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Publish Date: May 2012
Cures for Hunger
BY Deni Béchard
As a child, Deni Béchard has no idea his family was unusual. His mother is from Pittsburgh and there is a vague sense that his father is from Quebec, but when Deni is assigned to complete a family tree in school, he begins to wonder why he doesn’t know more about his father’s side of the family. Who is André Béchard, and why do the police seem so interested in him?
Soon after Deni’s mother leaves his father and decamps with her three children to Virginia, Deni learns that André was once a bank robber, a revelation that sets his imagination on fire. Boyish rebelliousness soon gives way to fantasies of a life of crime. At once attracted and repelled, Deni can’t escape the sense that his father’s life holds the key to understanding himself, and to making sense of his own passions and longings. Only when he goes off to college does Deni begin to unravel the story of his father’s life, eventually returning with it to the Quebecois family that André had fled long ago.
BEYOND THE BOOK
• The following readings from Cures for Hunger explore the contours of Denis unique family. In the first, Béchard introduces the rift opening between him and his father, and in the second, recounts when he first suspected André’s criminal past.
• Listen to Denis interview on The Daily Circuit below.
“You haven’t read a story like this one, even if your father was the kind of magnificent scoundrel you only find in Russian novels.”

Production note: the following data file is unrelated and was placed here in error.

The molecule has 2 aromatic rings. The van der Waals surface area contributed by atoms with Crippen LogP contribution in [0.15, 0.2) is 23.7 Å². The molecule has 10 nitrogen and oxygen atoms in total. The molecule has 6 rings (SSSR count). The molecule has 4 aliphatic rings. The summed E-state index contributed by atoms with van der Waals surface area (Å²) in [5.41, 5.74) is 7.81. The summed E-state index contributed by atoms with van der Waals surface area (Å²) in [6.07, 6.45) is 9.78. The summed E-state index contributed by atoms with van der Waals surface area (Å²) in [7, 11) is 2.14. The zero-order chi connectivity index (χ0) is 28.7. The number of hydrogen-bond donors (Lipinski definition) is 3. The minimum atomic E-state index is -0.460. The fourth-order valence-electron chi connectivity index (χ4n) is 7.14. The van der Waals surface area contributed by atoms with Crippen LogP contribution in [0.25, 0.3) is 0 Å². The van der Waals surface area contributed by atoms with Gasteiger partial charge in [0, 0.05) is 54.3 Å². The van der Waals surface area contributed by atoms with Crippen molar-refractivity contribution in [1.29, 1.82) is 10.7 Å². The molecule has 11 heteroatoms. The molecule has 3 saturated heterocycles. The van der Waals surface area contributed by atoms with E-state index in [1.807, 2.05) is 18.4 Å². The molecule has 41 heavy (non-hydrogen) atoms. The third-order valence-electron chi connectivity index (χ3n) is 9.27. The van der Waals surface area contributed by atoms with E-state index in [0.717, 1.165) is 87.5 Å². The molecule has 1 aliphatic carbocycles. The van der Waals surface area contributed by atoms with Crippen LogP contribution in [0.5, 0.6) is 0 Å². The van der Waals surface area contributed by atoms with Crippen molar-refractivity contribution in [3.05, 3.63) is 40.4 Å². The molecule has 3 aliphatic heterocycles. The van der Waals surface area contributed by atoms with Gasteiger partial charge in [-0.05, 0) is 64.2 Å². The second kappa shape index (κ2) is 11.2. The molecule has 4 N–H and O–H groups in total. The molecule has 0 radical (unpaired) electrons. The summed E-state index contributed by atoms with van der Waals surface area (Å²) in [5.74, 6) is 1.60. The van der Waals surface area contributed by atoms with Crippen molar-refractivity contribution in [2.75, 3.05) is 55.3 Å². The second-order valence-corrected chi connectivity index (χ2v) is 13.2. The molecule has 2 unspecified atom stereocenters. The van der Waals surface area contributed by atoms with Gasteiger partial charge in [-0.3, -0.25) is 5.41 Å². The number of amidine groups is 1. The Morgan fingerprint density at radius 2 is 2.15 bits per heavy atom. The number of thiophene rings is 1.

—Marlon James, author of
The Book of Night Women
OTHER BOOKS BY THIS AUTHOR:
“[B]y understanding his father's stories, and by unearthing his mysterious past, Deni can find the keys to his own torments, rages and compulsions—the Cures for Hunger—and find a way to still be free in a life of adult constraints.”
“Though [the characters] are destined to remain unsatisfied, they are entirely free from self-pity—refreshing for a memoir about (among many other things) a dysfunctional family.”
“A poignant but rigorously unsentimental account of hard-won maturity.”
Cures for Hunger is a sad story in which a son attempts to learn about a mysterious father who failed to appreciate his son's desire to write, finish school and find his own way in life. Toward the end of André's life, though, father and son, while not fully reconciling their troubles, seemed to have found some calm understanding. For Deni Béchard, it was his telling of these stories that gave him peace, which in turn gives us insight into growing up in the midst of a truly unusual family.